A pallid boy, a dark forest and an indefinable sense of dread powerfully conjure up the primal fears of childhood in Jonas Matzow Gulbrandsen’s superbly assured feature debut “Valley of Shadows.” Shot in 35mm by the director’s brother Marius Matzow Gulbrandsen using achingly beautiful images that feel as if they’re recalling some forgotten legend of Norse mythology (with a touch of Maurice Sendak’s “Where the Wild Things Are”), the film isolates this eerily fair-skinned child in a shadowy landscape of inchoate menace, accompanied by Zbigniew Preisner’s richly realized orchestral score. Post-Toronto exposure doesn’t seem to be as widespread as it deserves, though further festival play might entice buyers willing to take a chance on a haunting sleeper.
While the imagery is influenced by a wide range of artists from Gustave Doré to Norwegian landscape painter Lars Hertervig, “Valley” is completely modern in design even as its concept remains timeless. The location is a nondescript Norwegian town on the edge of a forest (shooting was done in the southwest coastal region), and the trigger is the unexplained, violent killing of some sheep. Lasse (Lennard Salamon) tells his younger friend Aslak (Adam Ekeli) that a werewolf committed the crime; when Aslak’s dog Rapp runs away, the 6-year-old boy enters the neighboring woods to find him, all the while fearful that a monster might be lurking.
Director Matzow Gulbrandsen balances this fairytale-like plot line — informed by “Peter and the Wolf,” Goethe’s “Erl-King” and adult takes on the incipient horror of Grimm-style stories — with trauma at home: one night, policemen come to tell Aslak’s single mom Astrid (Kathrine Fagerland) that her estranged older son is acting violently. Though never on screen, Aslak’s junkie brother adds a level of concrete uneasiness that, woven together with Lasse’s werewolf story and Rapp’s disappearance, create an atmosphere suffused with tension and foreboding.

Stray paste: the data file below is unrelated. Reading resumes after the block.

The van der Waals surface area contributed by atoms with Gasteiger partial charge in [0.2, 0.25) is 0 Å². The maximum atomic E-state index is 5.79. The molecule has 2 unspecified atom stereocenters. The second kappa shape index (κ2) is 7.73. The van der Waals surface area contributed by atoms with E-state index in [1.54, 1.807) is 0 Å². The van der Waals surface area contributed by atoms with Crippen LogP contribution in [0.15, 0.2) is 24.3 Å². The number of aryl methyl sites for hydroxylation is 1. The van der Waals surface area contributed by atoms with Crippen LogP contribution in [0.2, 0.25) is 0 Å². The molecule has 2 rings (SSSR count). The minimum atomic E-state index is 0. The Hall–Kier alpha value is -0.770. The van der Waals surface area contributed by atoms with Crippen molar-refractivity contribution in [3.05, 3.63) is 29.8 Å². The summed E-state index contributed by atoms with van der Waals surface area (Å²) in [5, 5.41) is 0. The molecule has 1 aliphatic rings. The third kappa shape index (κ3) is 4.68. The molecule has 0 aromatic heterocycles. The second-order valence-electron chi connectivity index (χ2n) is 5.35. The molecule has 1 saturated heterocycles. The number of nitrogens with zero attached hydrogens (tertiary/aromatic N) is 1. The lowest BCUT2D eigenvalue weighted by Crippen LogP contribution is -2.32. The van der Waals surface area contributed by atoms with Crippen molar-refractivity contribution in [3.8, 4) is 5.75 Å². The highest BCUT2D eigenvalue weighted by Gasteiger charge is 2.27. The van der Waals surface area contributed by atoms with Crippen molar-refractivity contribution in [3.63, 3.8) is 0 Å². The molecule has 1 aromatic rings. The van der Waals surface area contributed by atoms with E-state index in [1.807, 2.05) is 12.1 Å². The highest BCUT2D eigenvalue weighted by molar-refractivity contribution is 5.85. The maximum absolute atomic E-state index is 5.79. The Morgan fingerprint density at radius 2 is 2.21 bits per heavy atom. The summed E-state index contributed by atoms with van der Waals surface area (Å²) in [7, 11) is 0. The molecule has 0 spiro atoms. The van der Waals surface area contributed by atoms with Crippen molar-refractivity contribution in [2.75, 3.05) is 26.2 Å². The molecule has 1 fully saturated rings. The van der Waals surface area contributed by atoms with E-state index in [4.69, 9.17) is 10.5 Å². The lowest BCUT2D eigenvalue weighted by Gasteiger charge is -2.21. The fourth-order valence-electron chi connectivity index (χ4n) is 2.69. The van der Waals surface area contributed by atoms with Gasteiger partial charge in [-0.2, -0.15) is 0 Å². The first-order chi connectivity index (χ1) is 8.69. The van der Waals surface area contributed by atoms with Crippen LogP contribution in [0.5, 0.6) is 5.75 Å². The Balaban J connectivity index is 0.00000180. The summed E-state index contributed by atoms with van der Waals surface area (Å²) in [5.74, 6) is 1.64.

To the film’s enormous credit, “Valley” never goes as dark as it could have, refusing anything downright cruel or sadistic (barring the briefly seen slaughtered sheep). Instead, Matzow Gulbrandsen’s interests lie in evoking the nascent sense of destabilization lurking in the heart of children on the cusp of self-awareness. His absent brother’s violence, the sense of Astrid as a figure more complex than simply a mother, the disappearance of his dog all eat away at the boy’s tentative sense of security, driving him into terrors, at once palpable and abstract, lurking within a primeval forest inhabited by unknown forces.
The film’s visual design is an integral part of this netherworld between reality and imagination, from Aslak’s shadowy house, where darkly painted walls make the rooms feel out of time and place, to the looming mass of trees that dance and shudder with the wind. The moon’s glow piercing through the forest could have inspired Casper David Friedrich, while a long shot of Aslak at the edge of the blackened woods recalls nightmarish Doré engravings. Young Ekeli’s glowing blond-white hair and pale skin, in a row-boat within the blue-gray penumbra of a tree-shrouded river, calls to mind some half-remembered Arthurian legend, superbly reinforced by Preisner’s masterful orchestrations that climax with choral accompaniment.